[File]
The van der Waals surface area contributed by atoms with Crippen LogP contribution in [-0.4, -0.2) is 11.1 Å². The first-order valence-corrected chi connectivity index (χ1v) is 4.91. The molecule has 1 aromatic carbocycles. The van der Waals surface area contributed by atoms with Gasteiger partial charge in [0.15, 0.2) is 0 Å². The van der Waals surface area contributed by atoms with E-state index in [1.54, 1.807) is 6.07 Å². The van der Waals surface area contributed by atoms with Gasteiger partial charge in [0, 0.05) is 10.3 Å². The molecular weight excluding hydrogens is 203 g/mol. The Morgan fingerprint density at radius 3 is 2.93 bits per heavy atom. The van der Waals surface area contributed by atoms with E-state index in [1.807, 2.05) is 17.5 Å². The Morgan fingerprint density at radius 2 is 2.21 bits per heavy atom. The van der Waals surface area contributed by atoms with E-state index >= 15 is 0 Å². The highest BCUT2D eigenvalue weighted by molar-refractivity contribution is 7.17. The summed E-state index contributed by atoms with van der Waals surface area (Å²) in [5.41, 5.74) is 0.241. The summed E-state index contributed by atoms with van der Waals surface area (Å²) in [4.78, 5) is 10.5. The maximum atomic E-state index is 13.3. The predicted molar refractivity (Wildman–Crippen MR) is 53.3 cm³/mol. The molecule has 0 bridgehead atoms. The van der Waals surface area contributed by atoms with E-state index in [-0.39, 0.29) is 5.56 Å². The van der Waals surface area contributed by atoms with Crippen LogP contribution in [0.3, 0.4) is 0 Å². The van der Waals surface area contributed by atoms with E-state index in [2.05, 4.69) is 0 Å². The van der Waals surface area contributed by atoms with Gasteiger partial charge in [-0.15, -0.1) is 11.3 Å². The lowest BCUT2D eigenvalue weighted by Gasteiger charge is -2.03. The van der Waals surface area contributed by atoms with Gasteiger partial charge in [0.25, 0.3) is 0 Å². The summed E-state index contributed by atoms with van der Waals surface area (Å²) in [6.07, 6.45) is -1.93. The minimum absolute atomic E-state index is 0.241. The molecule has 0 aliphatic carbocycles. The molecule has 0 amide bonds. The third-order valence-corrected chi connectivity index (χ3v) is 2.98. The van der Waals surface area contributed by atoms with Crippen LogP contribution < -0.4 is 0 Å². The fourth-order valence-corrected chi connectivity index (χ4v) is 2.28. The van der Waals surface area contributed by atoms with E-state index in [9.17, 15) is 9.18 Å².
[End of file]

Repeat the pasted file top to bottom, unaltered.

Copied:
The van der Waals surface area contributed by atoms with Crippen LogP contribution in [-0.4, -0.2) is 11.1 Å². The first-order valence-corrected chi connectivity index (χ1v) is 4.91. The molecule has 1 aromatic carbocycles. The van der Waals surface area contributed by atoms with Gasteiger partial charge in [0.15, 0.2) is 0 Å². The van der Waals surface area contributed by atoms with E-state index in [1.54, 1.807) is 6.07 Å². The van der Waals surface area contributed by atoms with Gasteiger partial charge in [0, 0.05) is 10.3 Å². The molecular weight excluding hydrogens is 203 g/mol. The Morgan fingerprint density at radius 3 is 2.93 bits per heavy atom. The van der Waals surface area contributed by atoms with E-state index in [1.807, 2.05) is 17.5 Å². The Morgan fingerprint density at radius 2 is 2.21 bits per heavy atom. The van der Waals surface area contributed by atoms with E-state index >= 15 is 0 Å². The highest BCUT2D eigenvalue weighted by molar-refractivity contribution is 7.17. The summed E-state index contributed by atoms with van der Waals surface area (Å²) in [5.41, 5.74) is 0.241. The summed E-state index contributed by atoms with van der Waals surface area (Å²) in [4.78, 5) is 10.5. The maximum atomic E-state index is 13.3. The predicted molar refractivity (Wildman–Crippen MR) is 53.3 cm³/mol. The molecule has 0 bridgehead atoms. The van der Waals surface area contributed by atoms with E-state index in [-0.39, 0.29) is 5.56 Å². The van der Waals surface area contributed by atoms with Crippen LogP contribution in [0.3, 0.4) is 0 Å². The van der Waals surface area contributed by atoms with E-state index in [2.05, 4.69) is 0 Å². The van der Waals surface area contributed by atoms with Gasteiger partial charge in [-0.15, -0.1) is 11.3 Å². The lowest BCUT2D eigenvalue weighted by Gasteiger charge is -2.03. The van der Waals surface area contributed by atoms with Gasteiger partial charge in [0.25, 0.3) is 0 Å². The summed E-state index contributed by atoms with van der Waals surface area (Å²) in [6.07, 6.45) is -1.93. The minimum absolute atomic E-state index is 0.241. The molecule has 0 aliphatic carbocycles. The molecule has 0 amide bonds. The third-order valence-corrected chi connectivity index (χ3v) is 2.98. The van der Waals surface area contributed by atoms with Crippen LogP contribution < -0.4 is 0 Å². The fourth-order valence-corrected chi connectivity index (χ4v) is 2.28. The van der Waals surface area contributed by atoms with E-state index in [9.17, 15) is 9.18 Å².